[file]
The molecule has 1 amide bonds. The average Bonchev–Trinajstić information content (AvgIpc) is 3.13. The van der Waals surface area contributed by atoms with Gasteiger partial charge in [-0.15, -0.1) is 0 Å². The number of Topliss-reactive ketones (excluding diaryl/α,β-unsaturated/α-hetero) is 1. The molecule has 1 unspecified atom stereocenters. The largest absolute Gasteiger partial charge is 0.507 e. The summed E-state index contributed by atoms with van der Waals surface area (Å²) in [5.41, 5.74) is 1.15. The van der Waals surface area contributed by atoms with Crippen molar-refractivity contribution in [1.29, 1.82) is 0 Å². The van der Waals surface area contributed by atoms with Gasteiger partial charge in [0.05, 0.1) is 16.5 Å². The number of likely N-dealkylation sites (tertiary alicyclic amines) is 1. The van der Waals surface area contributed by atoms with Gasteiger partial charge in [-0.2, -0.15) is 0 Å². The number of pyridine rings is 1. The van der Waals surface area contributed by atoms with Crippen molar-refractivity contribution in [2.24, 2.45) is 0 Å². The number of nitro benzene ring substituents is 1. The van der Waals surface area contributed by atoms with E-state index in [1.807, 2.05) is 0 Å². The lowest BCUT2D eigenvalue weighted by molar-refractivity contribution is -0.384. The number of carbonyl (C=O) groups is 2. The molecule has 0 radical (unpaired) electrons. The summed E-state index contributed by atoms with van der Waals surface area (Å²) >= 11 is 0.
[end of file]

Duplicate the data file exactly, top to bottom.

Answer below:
The molecule has 1 amide bonds. The average Bonchev–Trinajstić information content (AvgIpc) is 3.13. The van der Waals surface area contributed by atoms with Gasteiger partial charge in [-0.15, -0.1) is 0 Å². The number of Topliss-reactive ketones (excluding diaryl/α,β-unsaturated/α-hetero) is 1. The molecule has 1 unspecified atom stereocenters. The largest absolute Gasteiger partial charge is 0.507 e. The summed E-state index contributed by atoms with van der Waals surface area (Å²) in [5.41, 5.74) is 1.15. The van der Waals surface area contributed by atoms with Crippen molar-refractivity contribution in [1.29, 1.82) is 0 Å². The van der Waals surface area contributed by atoms with Gasteiger partial charge in [0.05, 0.1) is 16.5 Å². The number of likely N-dealkylation sites (tertiary alicyclic amines) is 1. The van der Waals surface area contributed by atoms with Gasteiger partial charge in [-0.2, -0.15) is 0 Å². The number of pyridine rings is 1. The van der Waals surface area contributed by atoms with Crippen molar-refractivity contribution in [2.24, 2.45) is 0 Å². The number of nitro benzene ring substituents is 1. The van der Waals surface area contributed by atoms with E-state index in [1.807, 2.05) is 0 Å². The lowest BCUT2D eigenvalue weighted by molar-refractivity contribution is -0.384. The number of carbonyl (C=O) groups is 2. The molecule has 0 radical (unpaired) electrons. The summed E-state index contributed by atoms with van der Waals surface area (Å²) >= 11 is 0.